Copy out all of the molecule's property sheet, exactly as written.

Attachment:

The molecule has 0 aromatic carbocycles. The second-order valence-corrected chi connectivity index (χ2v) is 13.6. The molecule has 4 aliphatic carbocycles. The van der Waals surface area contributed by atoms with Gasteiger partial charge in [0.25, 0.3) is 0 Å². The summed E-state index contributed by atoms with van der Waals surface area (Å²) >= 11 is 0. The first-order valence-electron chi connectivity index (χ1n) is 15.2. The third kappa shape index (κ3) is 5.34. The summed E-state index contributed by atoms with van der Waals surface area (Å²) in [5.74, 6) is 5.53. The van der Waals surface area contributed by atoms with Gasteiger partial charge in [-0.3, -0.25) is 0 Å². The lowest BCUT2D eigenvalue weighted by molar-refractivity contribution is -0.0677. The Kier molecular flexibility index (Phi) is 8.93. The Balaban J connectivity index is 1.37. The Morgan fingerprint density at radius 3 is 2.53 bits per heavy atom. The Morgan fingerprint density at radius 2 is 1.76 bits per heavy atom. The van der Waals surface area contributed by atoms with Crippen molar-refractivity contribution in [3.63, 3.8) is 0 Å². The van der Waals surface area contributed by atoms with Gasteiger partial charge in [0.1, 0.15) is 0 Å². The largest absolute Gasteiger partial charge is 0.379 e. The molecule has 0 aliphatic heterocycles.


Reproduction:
The molecule has 0 aromatic carbocycles. The second-order valence-corrected chi connectivity index (χ2v) is 13.6. The molecule has 4 aliphatic carbocycles. The van der Waals surface area contributed by atoms with Gasteiger partial charge in [0.25, 0.3) is 0 Å². The summed E-state index contributed by atoms with van der Waals surface area (Å²) >= 11 is 0. The first-order valence-electron chi connectivity index (χ1n) is 15.2. The third kappa shape index (κ3) is 5.34. The summed E-state index contributed by atoms with van der Waals surface area (Å²) in [5.74, 6) is 5.53. The van der Waals surface area contributed by atoms with Gasteiger partial charge in [-0.3, -0.25) is 0 Å². The lowest BCUT2D eigenvalue weighted by molar-refractivity contribution is -0.0677. The Kier molecular flexibility index (Phi) is 8.93. The Balaban J connectivity index is 1.37. The Morgan fingerprint density at radius 3 is 2.53 bits per heavy atom. The Morgan fingerprint density at radius 2 is 1.76 bits per heavy atom. The van der Waals surface area contributed by atoms with Crippen molar-refractivity contribution in [3.63, 3.8) is 0 Å². The van der Waals surface area contributed by atoms with Gasteiger partial charge in [0.1, 0.15) is 0 Å². The largest absolute Gasteiger partial charge is 0.379 e. The molecule has 0 aliphatic heterocycles.